health. Then, it will no longer be a mere absence of disease; instead, health will be
reconceived as something that has to do with the activation of life.
Consequent to the materialistic understanding of life produced in the thoughts of
Nietzsche and the phenomenologists, an effort to replant human life in the soil of body
has gained momentum. Contemporary criticisms initiated by the feminists,
J. Indian Counc. Philos. Res.

deconstructionists, postmodernists, and cultural theorists against abstract thinking


based on the subject/soul are the direct result of it. This is in opposition to the dualism
of the Cartesian tradition that recognized the soul/subject alone as the true human
agency. Contemporary critics affirm the value of body in our mundane life. This turn is
visible even from the nineteenth century during which thinkers such as Hegel, Freud,
and Husserl started to discard the tendency to treat the soul as the locus of thought and
agency. Since then, the body has begun to replace the soul as the seat of consciousness
and actions. With Darwin’s theory of evolution, a materialistic basis for explaining
living organisms was fully accepted in the biological sciences.
But a concerted effort to dethrone the centrality of consciousness by body had come
from Nietzsche who has written that “man is entirely body and soul is merely a word
for something in the body (Nietzsche 1984).” With this, human thought, morality, and
values have started receiving a materialistic grounding that replaced the transcendental
explanation prevalent in philosophy. In metaphysical explanation, a body cannot exist
by its own energy. A transcendental spirit or a mental substance must be there to give
“form” to the body and trigger its activities. But Nietzsche showed that the body does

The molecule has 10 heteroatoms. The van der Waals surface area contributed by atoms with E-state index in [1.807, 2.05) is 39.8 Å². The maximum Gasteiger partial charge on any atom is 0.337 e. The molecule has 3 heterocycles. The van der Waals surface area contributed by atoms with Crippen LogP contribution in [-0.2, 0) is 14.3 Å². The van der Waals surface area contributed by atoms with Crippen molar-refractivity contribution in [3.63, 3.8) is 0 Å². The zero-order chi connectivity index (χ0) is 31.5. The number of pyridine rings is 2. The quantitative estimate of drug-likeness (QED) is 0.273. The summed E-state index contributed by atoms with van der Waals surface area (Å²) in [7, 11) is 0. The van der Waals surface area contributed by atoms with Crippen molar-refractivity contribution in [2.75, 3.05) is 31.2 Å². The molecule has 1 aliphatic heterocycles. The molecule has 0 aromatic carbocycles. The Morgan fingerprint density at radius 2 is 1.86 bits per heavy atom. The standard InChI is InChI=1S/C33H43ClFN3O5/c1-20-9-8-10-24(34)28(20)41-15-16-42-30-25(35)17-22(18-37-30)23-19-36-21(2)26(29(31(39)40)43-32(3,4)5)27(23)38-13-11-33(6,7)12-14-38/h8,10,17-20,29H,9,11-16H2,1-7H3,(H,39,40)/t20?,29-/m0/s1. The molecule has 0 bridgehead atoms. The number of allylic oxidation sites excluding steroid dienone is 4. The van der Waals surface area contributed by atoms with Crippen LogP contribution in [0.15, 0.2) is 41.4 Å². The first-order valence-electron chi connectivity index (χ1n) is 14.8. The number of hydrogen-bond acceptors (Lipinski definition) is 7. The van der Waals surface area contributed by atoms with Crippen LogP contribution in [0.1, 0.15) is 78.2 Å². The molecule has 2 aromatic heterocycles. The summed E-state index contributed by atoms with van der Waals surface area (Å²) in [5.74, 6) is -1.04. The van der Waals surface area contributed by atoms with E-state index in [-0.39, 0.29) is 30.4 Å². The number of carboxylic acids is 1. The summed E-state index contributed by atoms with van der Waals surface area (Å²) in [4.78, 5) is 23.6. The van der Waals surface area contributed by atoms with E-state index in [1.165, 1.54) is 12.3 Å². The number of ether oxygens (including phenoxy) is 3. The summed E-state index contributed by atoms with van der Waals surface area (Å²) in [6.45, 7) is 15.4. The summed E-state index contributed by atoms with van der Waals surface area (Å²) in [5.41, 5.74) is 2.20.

not require any external principle or a mental substance for the triggering of its
movements and thoughts. With the announcement of the “Death of God,” 11 he was
actually making the body free of all external control of a spiritual substance. He
replaced it with a force that is an attribute of the body itself, which is the “will to
power.” As a result, the human agency now shifts from the mind to the body. The other
forerunner who grounded thought on a materialist plain is Benedict Spinoza12 who said
that “the mind and the body are one and the same thing”13

Health as Life Enhancement

We shall explore here how a different notion of health can be developed out of
Spinoza’s bodily explanation of existence. Spinoza’s philosophy demonstrates that
there is only one substance and all the living and non-living things of the world are
various kinds of modes or modifications of that substance. Each mode with body is
composed of innumerable number of particles that constitutes the individuality of the
body. A body is not defined by its form or organs or function, as usually done in
mainstream natural sciences. On the other hand, speed and slowness of the particles that
constituting a body determine the nature of an organism. The speed and slowness of
metabolism, perceptions, actions, and reactions join together in the making of the